Max employer + employee contributions for those 49 and younger $61,000 $66,000
Max employee catch-up contributions for those 50+ $6,500 $7,500
Max employee elective contribution plus catch-up for those 50+ $27,000 $30,000
Max employer + employee contributions for those 50+ $67,500 $73,500

 

 


EEOC Issues Updated “Know Your Rights” Poster

On October 19, the United States Equal Employment Opportunity Commission (EEOC) issued an updated "Know Your Rights: Workplace Discrimination Is Illegal" poster. The poster replaces the prior “EEO is the Law” poster. It summarizes federal employment laws and explains steps individuals can take if they believe they have experienced any form of prohibited discrimination. Employers must physically and/or virtually display the poster in a conspicuous location where notices to applicants and employees are usually posted. Organizations are well-advised to work with a reputable employment poster service to ensure compliance with all federal and state notice posting requirements. Your partners at Lake Effect HR & Law LLC can provide further guidance or answer specific questions.
Lake Effect is here to answer your questions about federal and state employment laws and posting requirements. We continue to monitor important legal and HR developments that affect employers. Please watch our blogs and emails for these important updates, as well as discussions of how compliance meets culture. To dive into these issues, contact us at info@le-hrlaw.com or 1-844-333-5253.

Employers Face New Challenges Under Colorado’s Revised Non-Compete Law

Effective August 10, 2022, employers who aim to protect business interests by requiring employees in Colorado to sign non-compete and customer non-solicit agreements will face new challenges under amendments to Colorado's restrictive covenant law. Key provisions include the following:

  • Post-employment non-compete agreements, including customer non-solicitation agreements, are presumed void unless all of the following are established:
    • For a non-compete agreement, the employee is “highly compensated” at the time of signing and termination, with annual earnings at or above the Colorado Department of Labor and Employment’s highly compensated worker threshold (currently $101,250 per year, to be increased each year);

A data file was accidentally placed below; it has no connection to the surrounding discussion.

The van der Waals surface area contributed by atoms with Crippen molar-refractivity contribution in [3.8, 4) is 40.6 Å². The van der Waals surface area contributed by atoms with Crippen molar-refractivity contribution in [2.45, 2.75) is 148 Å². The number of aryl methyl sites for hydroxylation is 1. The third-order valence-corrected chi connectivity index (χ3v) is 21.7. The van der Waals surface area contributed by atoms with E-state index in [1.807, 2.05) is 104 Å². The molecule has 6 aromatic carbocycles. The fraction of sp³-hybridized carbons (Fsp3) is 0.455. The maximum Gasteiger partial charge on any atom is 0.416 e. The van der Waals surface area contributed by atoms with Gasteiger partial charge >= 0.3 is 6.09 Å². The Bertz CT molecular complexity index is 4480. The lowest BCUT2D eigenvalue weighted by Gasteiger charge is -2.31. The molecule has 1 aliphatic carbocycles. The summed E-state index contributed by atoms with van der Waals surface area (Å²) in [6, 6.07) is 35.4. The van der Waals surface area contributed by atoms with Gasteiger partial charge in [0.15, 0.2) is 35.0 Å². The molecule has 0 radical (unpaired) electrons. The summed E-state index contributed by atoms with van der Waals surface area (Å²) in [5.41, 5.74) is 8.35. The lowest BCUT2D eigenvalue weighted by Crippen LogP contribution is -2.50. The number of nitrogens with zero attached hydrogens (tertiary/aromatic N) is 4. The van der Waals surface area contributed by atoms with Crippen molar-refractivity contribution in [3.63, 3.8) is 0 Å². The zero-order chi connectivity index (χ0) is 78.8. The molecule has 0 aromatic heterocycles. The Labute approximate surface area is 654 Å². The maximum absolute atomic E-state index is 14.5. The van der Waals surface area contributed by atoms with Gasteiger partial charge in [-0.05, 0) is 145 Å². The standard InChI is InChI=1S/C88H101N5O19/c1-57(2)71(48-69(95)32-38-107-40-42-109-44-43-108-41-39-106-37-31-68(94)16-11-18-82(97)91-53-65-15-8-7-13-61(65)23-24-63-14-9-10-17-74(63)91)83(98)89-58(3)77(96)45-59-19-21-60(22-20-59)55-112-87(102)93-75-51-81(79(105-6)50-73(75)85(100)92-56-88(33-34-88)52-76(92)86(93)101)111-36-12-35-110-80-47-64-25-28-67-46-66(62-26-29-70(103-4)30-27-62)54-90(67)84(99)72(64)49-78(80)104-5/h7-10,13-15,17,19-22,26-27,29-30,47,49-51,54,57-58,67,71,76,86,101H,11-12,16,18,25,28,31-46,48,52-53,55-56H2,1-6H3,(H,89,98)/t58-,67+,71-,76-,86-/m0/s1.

• For a customer non-solicit agreement, the employee earns at least 60% of the highly compensated worker threshold (currently $60,750 per year, to increase each year);
    • The agreement is for the purpose of protecting trade secrets; and
    • The agreement is no broader than reasonably necessary to protect the employer’s interest in protecting its trade secrets.
  • Employers must provide a separate written notice of the terms of a non-compete and/or customer non-solicitation agreement:
    • For a prospective employee, the notice must be given before the individual accepts a job offer.
    • For current employees, notice must be given at least 14 days prior to the effective date of the agreement or the effective date of additional compensation or other change in conditions of employment that provides consideration for the agreement, whichever is earlier.
    • Notices must be signed by prospective and current employees.
  • Non-compete and/or customer non-solicitation agreement with employees who primarily work or live in Colorado at the time of termination will be governed by Colorado law, and employers may not require employees to adjudicate them outside of Colorado.
  • The amendments apply to agreements entered into on or after August 10, 2022, but they do not apply retroactively to agreements signed before that date.
  • Violations of the amended law can result in penalties up to $5,000 per employee or prospective employee. The amendments also provide a private right of action to individuals, who may recover actual damages, declaratory/injunctive relief, and attorneys’ fees and costs.
  • The amendments do not affect employee non-solicitation agreements, restrictive covenants related to the sale of a business, agreements for the recovery of training and educational expenses, and “reasonable” confidentiality agreements, as defined by the statute.

If your organization has or plans to hire employees in Colorado, please reach out to your partners at Lake Effect to ensure you comply with the amended non-compete and customer non-solicitation agreement requirements.

Lake Effect is here to answer your questions about restrictive covenants and applicable state laws. We continue to monitor important legal and HR pments that affect employers. Please watch our blogs and emails for these important updates, as well as discussions of how compliance meets culture. To dive into these issues, contact us at info@le-hrlaw.com or 1-844-333-5253.